Gambling on peace in Colombia
To the surprise of many ordinary Colombians, President Juan Manuel Santos has opted to engage the so-called Revolutionary Armed Forces of Colombia – People’s Army, a guerilla group popularly known as FARC – in talks aimed at bringing the hemisphere’s longest running armed conflict involving a government and an insurgent military force to an end.
Created in 1964 during Latin America’s heady days of Marxist revolutionary fervour that coincided with the early years of the Cuban revolution and the vigorous indigenous resistance in some countries in the hemisphere to the export of ‘yankee imperialism,’ FARC, perhaps surprisingly, has outlived other ideologically driven insurgent groups that also had their origins in similar anti-imperialist sentiment.
An earlier attempt to negotiate peace between the Colombian government and FARC ended in failure about a decade ago, and there are those who believe that what has brought FARC back to the negotiating table is the realization that in an era when democratically elected governments have supplanted ‘tinpot dictatorships’ in the hemisphere, it may have become something of an anachronism.
During the almost half a century of conflict between successive Colombian governments and FARC, countless lives have been lost. More than that, both the Colombian authorities and the rebel group have seen their circumstances change significantly, making an end to hostilities the only rational option. Securing the state by force is no longer a strategically viable option and FARC knows this.
For its part the Colombian government, having become increasingly preoccupied with the implications of its reputation as the world’s largest drug exporter (which preoccupation includes waging a full-time war against the various powerful groups engaged in the drug trade) can do without the distraction of having to rein in FARC.
How much of a fighting force FARC remains today has become a matter of conjecture. Having over the years consolidated its military capability reportedly to up to tens of thousands of fighters maintained by financing secured chiefly through kidnappings for ransom and engaging in the drug trade, the organization has taken some hard knocks in recent years. Since 2008 it has suffered several setbacks including the killing of rebel leader Raul Reyes and the death (reportedly from natural causes) of its founder Manuel Marulanda in March of that year. In September 2010 and November 2011, respectively, two to the FARC’s top military commanders, Jorge Briceno and Alfonso Cano were killed.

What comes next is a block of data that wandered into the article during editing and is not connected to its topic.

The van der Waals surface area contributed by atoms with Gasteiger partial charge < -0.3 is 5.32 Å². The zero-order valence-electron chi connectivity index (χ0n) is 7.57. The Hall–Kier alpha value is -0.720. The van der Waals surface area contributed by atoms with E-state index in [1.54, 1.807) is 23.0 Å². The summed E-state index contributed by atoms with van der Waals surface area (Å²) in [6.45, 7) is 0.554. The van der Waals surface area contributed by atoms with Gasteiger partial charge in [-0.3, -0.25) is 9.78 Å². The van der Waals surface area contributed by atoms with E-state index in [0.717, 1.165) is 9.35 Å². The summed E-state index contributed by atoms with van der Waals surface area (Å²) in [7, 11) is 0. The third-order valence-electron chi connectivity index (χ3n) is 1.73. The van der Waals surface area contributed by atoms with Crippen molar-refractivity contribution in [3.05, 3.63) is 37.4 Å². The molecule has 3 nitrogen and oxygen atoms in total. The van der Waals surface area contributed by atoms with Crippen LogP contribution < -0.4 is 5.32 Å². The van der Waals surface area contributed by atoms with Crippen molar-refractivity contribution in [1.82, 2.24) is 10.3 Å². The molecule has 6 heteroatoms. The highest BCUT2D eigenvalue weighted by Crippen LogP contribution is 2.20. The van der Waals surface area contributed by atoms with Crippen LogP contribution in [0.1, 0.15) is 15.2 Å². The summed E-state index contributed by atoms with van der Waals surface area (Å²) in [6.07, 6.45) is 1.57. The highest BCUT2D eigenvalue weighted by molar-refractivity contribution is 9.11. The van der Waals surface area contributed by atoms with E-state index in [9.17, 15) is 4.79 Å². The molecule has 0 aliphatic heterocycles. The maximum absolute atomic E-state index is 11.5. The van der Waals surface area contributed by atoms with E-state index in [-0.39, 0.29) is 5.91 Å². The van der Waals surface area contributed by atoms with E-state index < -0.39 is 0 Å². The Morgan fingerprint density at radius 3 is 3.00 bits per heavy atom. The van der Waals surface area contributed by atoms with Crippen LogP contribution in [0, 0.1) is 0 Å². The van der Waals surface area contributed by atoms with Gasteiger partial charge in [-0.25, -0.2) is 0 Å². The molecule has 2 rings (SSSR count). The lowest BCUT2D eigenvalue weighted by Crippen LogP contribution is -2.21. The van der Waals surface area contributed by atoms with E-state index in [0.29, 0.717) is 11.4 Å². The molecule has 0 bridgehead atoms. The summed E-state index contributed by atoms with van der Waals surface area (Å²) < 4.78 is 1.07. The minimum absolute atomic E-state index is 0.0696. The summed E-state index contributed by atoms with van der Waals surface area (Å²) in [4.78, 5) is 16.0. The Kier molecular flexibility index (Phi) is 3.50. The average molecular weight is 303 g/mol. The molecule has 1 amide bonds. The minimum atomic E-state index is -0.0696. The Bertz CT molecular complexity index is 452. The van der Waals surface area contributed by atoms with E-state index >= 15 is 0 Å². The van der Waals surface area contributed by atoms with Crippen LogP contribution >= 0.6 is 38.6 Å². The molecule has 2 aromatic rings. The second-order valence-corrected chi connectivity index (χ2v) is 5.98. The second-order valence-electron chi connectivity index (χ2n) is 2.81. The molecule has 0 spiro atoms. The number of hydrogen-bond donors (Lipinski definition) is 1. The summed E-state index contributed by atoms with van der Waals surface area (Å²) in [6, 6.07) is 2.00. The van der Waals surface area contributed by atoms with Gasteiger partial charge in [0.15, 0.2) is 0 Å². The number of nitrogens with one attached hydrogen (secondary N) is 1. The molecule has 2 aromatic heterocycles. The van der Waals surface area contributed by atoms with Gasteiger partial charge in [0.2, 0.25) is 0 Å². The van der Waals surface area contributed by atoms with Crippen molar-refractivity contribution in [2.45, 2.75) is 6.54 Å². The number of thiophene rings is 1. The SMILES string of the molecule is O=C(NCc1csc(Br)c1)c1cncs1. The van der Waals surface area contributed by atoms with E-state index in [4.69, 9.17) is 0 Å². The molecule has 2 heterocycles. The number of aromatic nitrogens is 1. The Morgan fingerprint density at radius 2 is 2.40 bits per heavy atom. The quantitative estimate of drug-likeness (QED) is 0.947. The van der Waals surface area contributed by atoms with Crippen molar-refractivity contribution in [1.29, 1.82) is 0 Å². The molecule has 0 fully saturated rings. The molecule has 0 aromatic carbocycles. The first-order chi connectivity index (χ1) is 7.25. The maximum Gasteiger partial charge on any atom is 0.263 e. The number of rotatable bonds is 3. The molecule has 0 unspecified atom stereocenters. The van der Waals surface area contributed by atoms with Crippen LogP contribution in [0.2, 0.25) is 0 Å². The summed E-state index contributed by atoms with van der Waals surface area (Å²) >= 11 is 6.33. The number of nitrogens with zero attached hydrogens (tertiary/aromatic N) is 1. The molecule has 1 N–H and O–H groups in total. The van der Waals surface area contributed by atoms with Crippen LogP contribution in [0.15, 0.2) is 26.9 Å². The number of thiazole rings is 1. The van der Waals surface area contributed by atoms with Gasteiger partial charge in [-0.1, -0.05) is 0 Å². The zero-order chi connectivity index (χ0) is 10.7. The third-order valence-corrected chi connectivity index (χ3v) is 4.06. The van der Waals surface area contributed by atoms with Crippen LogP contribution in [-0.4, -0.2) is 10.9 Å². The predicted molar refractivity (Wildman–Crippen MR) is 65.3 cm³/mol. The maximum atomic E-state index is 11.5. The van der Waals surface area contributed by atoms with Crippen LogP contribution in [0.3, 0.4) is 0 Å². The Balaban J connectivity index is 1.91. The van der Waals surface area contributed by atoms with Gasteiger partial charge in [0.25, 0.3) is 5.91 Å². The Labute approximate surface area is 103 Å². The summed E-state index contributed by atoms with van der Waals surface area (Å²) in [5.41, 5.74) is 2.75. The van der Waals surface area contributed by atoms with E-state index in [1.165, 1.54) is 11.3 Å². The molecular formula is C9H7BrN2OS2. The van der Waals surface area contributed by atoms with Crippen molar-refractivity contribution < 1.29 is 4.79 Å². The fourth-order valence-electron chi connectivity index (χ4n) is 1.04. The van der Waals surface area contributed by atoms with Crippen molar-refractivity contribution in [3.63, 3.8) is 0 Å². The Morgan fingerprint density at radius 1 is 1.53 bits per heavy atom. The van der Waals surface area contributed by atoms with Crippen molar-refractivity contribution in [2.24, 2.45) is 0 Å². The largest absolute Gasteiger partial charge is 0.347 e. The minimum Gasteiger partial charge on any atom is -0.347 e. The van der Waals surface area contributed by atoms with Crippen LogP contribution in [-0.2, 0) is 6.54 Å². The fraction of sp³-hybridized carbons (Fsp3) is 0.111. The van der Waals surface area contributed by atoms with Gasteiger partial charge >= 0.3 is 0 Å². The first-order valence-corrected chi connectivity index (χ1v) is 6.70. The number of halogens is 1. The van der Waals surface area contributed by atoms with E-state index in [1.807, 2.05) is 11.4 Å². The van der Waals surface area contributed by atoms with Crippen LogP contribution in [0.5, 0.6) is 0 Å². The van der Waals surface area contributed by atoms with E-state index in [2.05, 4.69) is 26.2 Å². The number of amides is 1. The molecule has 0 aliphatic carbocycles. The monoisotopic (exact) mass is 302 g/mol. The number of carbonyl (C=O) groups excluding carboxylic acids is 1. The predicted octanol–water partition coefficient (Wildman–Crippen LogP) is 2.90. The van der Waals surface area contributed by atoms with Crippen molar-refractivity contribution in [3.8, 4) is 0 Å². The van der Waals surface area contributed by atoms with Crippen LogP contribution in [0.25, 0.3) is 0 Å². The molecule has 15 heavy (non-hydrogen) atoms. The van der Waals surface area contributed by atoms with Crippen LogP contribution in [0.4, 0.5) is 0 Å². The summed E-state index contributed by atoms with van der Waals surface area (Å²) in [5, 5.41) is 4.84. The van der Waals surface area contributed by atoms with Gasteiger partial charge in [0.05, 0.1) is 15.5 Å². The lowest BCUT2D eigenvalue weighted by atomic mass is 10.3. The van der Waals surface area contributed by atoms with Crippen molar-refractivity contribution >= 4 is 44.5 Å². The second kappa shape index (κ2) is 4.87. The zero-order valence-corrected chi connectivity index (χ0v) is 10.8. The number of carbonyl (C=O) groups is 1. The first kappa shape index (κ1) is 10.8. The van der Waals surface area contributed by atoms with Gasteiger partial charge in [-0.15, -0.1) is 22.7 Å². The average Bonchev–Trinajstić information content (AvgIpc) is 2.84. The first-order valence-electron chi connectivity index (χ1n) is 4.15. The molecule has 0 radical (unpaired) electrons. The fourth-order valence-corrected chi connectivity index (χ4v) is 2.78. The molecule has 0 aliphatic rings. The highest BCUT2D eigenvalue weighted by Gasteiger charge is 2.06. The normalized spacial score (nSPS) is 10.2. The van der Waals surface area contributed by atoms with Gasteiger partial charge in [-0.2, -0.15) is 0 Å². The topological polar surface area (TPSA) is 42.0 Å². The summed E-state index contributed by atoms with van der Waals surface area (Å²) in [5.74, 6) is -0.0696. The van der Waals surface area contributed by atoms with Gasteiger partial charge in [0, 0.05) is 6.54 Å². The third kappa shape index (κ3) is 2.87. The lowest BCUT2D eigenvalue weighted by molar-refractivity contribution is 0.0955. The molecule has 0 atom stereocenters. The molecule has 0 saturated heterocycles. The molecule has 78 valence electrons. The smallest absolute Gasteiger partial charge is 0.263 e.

Earlier this year FARC announced that it would cease the practice of kidnappings for ransom, which practice had been denounced even by ordinary Colombians who had supported their cause.
Both the Colombian government and the FARC rebels have good reason to want peace though President Santos appears to have decided to negotiate with his guard up, so to speak. He has refused to agree to the ceasefire which the FARC has asked for.
Cuba and Venezuela appear to have been facilitators in the preliminary discourses between the Santos administration and the FARC leadership which have reportedly been going on for some months, and the fact that Norway has agreed to host the substantive negotiations, suggests that there are states in the international community that are prepared to facilitate a process that might bring an end to more than half a century of internal conflict in Colombia. Still, President Santos is clearly walking a tightrope. If he pulls off a lasting peace agreement with FARC he would have secured his own political legacy. If the bid for peace fails, however, the long knives are bound to be unsheathed by powerful right-wing elements and many ordinary Colombians who have come to believe that FARC has no intention of negotiating itself out of existence.